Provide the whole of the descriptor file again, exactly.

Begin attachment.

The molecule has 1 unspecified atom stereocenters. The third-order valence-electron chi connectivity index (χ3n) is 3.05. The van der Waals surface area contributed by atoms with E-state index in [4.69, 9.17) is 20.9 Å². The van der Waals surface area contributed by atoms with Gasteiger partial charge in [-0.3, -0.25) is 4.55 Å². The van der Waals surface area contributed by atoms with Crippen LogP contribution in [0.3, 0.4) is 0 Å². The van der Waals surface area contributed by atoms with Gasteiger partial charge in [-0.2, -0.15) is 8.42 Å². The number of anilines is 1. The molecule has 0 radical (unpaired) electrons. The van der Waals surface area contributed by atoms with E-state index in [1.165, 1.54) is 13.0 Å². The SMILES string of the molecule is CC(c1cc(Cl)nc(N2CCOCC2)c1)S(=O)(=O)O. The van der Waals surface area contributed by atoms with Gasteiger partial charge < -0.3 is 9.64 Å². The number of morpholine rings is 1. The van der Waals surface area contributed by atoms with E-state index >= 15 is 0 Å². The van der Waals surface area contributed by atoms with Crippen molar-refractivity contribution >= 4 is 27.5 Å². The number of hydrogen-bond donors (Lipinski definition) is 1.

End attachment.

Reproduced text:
The molecule has 1 unspecified atom stereocenters. The third-order valence-electron chi connectivity index (χ3n) is 3.05. The van der Waals surface area contributed by atoms with E-state index in [4.69, 9.17) is 20.9 Å². The van der Waals surface area contributed by atoms with Gasteiger partial charge in [-0.3, -0.25) is 4.55 Å². The van der Waals surface area contributed by atoms with Crippen LogP contribution in [0.3, 0.4) is 0 Å². The van der Waals surface area contributed by atoms with Gasteiger partial charge in [-0.2, -0.15) is 8.42 Å². The number of anilines is 1. The molecule has 0 radical (unpaired) electrons. The van der Waals surface area contributed by atoms with E-state index in [1.165, 1.54) is 13.0 Å². The SMILES string of the molecule is CC(c1cc(Cl)nc(N2CCOCC2)c1)S(=O)(=O)O. The van der Waals surface area contributed by atoms with Gasteiger partial charge < -0.3 is 9.64 Å². The number of morpholine rings is 1. The van der Waals surface area contributed by atoms with E-state index >= 15 is 0 Å². The van der Waals surface area contributed by atoms with Crippen molar-refractivity contribution >= 4 is 27.5 Å². The number of hydrogen-bond donors (Lipinski definition) is 1.